Riding Pillion on a Superbike for the First Time


By Jaichandran Jayapalan


Superbikes are the epitome of motorcycle engineering. They are astonishingly powerful, wickedly fast, jaw-droppingly beautiful, and heart-achingly desirable. It is a dream for most bikers to own, or at least ride a superbike at some point of their lives. 


MV Agusta F4 312


Now, to get the record straight, what is a superbike? Superbikes can be generalized as bikes that displace in excess of 600cc, and are designed and built to offer the best possible performance, be it in a straight line, or around a corner.


So, what makes superbikes so desirable? We think it is a combination of the looks, the acceleration, and the sound they make that makes people go ‘WOW!’ when they come across one standing silently in a parking lot, or zipping past on the highway.


If you think riding a superbike would be as easy as riding a 150cc bike, you are gravely mistaken. Superbikes are so fast, that it redefines your perception of speed altogether. They demand your undivided attention. You will need to see further, concentrate harder, and be able to react to any change in situation instantly. Even sitting on the pillion seat is difficult.



Yes, you read that right. Riding a superbike is one thing, but sitting on the pillion seat is a different experience altogether. Most superbike pillion seats are so small they are practically useless, but if you happen to sit on one, you will have a time that you won't forget in a hurry. Let me explain what it feels like exactly, to ride pillion on a superbike for the first time.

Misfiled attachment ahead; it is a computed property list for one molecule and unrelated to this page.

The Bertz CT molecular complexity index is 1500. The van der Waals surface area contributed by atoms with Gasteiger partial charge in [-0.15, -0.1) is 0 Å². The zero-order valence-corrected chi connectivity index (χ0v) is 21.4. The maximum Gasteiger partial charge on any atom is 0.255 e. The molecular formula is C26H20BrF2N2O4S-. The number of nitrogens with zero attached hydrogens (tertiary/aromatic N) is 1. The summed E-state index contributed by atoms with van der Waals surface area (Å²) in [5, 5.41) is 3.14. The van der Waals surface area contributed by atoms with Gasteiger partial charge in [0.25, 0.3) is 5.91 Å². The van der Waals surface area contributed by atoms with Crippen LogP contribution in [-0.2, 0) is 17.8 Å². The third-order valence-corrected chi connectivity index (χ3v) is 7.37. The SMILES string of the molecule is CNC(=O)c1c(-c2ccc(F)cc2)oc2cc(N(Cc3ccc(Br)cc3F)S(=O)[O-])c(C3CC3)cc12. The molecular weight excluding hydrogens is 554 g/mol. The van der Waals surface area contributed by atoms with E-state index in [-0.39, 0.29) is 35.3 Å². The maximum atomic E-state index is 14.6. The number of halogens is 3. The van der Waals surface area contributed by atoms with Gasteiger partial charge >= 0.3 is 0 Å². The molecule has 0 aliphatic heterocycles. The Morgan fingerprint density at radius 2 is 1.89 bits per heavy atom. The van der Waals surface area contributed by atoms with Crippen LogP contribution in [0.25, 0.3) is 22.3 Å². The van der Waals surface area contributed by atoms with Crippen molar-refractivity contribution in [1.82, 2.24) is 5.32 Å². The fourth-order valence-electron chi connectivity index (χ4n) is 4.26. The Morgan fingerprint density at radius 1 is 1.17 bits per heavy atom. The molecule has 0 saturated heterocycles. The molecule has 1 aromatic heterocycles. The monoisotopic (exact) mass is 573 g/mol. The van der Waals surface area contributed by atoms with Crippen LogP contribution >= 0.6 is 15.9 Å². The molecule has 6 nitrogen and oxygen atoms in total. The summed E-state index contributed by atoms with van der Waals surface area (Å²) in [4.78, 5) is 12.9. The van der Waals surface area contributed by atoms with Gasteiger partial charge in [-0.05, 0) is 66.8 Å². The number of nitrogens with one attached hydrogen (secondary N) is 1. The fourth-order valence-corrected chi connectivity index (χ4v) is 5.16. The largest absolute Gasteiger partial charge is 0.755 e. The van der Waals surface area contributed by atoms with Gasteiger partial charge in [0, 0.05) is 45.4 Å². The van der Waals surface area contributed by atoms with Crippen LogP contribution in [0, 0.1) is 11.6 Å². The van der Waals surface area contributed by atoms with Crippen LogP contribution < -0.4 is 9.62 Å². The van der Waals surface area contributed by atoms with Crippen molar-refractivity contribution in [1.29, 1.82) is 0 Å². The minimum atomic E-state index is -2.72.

My first superbike pillion ride was on a friend’s Ducati 848 EVO, a 141 bhp V-Twin Italian rocket-on-two-wheels. It is by far one of the most beautiful bikes ever made, and the noise it makes is pure mechanical symphony. Being the focussed sport bike that it is, the 848 EVO was designed to attack corners at racing speed, not ride down to the shops with a pillion, so the rear seat on it was designed only as an afterthought.


Ducati 848 EVO Side View


Clambering on to the pillion seat isn’t easy. The foot pegs are set very high, so you need to place one foot on the foot peg, and vault over the seat. If you can’t imagine exactly how comfortable it is to sit on the pillion seat of a superbike, try this: Squat down on the floor, with your knees just below shoulder level. Place an object about three feet in front of you. Now, reach for the object. Stay in that position for as long as you can. Comfy, isn’t it?


If you replied in the positive, then you must be an Olympic gymnast. Since the distance between the seat and the foot pegs isn’t much, you squat on the seat rather than sit on it. Trust me, it is not the most comfortable of postures to be stuck in for hours on the end. A superbike pillion seat is best for short rides only.


Superbike Pillion Ride Experience 1

That doesn't look comfortable, does it? (Image Credit: Tom Reynolds @ Flickr.com)